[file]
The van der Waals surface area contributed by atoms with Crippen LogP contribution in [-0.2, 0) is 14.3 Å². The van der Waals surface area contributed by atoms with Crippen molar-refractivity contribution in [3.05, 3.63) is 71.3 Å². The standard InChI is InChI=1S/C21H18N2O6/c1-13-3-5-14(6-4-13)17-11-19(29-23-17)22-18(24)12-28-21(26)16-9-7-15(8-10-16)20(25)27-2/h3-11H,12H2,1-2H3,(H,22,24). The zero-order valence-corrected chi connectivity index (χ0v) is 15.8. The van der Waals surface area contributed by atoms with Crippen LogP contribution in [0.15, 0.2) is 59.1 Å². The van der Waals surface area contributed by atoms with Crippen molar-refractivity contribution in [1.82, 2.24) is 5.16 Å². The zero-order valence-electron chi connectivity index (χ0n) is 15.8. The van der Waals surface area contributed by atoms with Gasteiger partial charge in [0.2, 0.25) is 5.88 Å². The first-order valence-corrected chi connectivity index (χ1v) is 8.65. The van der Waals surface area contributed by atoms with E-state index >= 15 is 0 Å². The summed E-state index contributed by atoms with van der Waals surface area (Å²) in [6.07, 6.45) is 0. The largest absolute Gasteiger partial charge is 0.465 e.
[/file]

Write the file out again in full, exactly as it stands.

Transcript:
The van der Waals surface area contributed by atoms with Crippen LogP contribution in [-0.2, 0) is 14.3 Å². The van der Waals surface area contributed by atoms with Crippen molar-refractivity contribution in [3.05, 3.63) is 71.3 Å². The standard InChI is InChI=1S/C21H18N2O6/c1-13-3-5-14(6-4-13)17-11-19(29-23-17)22-18(24)12-28-21(26)16-9-7-15(8-10-16)20(25)27-2/h3-11H,12H2,1-2H3,(H,22,24). The zero-order valence-corrected chi connectivity index (χ0v) is 15.8. The van der Waals surface area contributed by atoms with Crippen LogP contribution in [0.15, 0.2) is 59.1 Å². The van der Waals surface area contributed by atoms with Crippen molar-refractivity contribution in [1.82, 2.24) is 5.16 Å². The zero-order valence-electron chi connectivity index (χ0n) is 15.8. The van der Waals surface area contributed by atoms with Gasteiger partial charge in [0.2, 0.25) is 5.88 Å². The first-order valence-corrected chi connectivity index (χ1v) is 8.65. The van der Waals surface area contributed by atoms with E-state index >= 15 is 0 Å². The summed E-state index contributed by atoms with van der Waals surface area (Å²) in [6.07, 6.45) is 0. The largest absolute Gasteiger partial charge is 0.465 e.